This post, like the one that preceded it, was quite meaningful for me. I have one friend who has the diagnosis and has neen through group and one on one therapy and and and. It's not easy. I have several other friends that I think fit this bill (and a friend that hinted that his/her spouse is borderline).

Wishing you and yours a meaningfulful and good fast and year.

Leslie said...

Thank you for this succinct explanation of BPD. I have a friend with a daughter just diagnosed, and also know someone in a 12 step program just diagnosed. This quote is much clearer than some of the explanations I've found via googling.

Finding that the 2 folks I mentioned above received this diagnosis explains a lot of what I've observed and wondered about in them for years.

I found this blog from Friend of the Bear giving you an "Honest Scrapper" award. Congratulations on the award. Your blog looks interesting. I'll be checking it out from time to time. Thanks!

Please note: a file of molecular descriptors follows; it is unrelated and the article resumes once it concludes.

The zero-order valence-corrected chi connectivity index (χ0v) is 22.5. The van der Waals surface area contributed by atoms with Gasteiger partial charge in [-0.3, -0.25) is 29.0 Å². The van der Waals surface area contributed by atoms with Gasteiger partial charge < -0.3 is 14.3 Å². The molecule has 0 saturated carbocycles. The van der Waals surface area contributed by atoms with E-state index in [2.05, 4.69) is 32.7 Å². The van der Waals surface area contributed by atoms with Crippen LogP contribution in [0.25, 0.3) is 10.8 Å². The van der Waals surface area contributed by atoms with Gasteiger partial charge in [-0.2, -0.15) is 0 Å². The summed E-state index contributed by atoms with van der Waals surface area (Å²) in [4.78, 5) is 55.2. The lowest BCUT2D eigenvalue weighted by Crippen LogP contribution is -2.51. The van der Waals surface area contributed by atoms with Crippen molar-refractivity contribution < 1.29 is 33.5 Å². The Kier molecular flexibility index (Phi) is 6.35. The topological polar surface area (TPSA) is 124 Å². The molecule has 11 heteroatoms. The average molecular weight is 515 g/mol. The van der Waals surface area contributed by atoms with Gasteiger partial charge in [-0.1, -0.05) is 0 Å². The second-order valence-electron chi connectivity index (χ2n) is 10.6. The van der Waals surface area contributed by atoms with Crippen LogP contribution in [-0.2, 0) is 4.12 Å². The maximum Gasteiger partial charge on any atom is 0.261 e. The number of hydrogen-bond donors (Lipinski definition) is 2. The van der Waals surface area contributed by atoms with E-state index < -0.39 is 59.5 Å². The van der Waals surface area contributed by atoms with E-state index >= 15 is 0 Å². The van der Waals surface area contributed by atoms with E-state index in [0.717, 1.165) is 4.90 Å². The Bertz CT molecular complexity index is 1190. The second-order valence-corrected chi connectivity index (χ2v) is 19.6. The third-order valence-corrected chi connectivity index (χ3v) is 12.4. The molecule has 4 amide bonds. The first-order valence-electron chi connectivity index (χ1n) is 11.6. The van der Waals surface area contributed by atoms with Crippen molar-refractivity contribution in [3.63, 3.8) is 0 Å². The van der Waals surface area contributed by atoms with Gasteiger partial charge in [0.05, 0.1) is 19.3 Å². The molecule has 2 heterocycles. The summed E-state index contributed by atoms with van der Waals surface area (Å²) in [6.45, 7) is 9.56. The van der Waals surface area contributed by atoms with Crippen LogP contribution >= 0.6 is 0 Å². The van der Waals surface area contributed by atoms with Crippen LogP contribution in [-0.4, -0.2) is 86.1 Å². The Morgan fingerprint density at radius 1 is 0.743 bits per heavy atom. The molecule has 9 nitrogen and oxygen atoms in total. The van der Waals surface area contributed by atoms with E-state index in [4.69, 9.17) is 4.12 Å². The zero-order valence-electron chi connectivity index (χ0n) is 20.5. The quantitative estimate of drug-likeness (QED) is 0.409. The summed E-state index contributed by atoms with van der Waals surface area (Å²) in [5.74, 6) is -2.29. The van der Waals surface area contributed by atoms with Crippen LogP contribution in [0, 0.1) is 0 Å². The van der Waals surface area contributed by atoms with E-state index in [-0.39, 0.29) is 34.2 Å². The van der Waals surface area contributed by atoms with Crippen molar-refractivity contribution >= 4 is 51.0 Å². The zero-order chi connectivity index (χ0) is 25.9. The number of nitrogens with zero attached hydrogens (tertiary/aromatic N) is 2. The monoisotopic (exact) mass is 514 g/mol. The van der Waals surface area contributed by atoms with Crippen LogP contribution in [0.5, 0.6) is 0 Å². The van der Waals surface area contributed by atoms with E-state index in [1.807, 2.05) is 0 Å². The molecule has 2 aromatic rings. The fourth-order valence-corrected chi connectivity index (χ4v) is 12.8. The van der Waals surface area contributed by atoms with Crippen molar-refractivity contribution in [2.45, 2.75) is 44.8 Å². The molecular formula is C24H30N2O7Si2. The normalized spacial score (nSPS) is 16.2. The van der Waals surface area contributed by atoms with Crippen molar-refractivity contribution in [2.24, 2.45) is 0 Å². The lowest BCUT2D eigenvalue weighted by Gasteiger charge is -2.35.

Dr. Deb said...

I never have trouble diagnosing BPD. Probably bc I grew up with a parent who had it.

Anonymous said...

Are you going to talk about Mackenzie Phillips book and announcement? I hear all this and see the backlash of her family and media's response.
Over 30 years ago my brother raped me and my family basically ignored it and dismissed it as "drugs and alcoholism" had caused it and in some ways blamed me with indirect comments.
My story isn't hers . . . but its out there and it stirs it all up. Not that I still don't have night mares and flash backs.

therapydoc said...

Thanks Leslie, and Dr. Deb. I don't think it's possible to grow up without something.

And yes, I'll get to the Mama's and the Pappa's. Maybe. I can tell you right now, incest is taboo-- internationally. It'll be hard to hum California Dreaming now.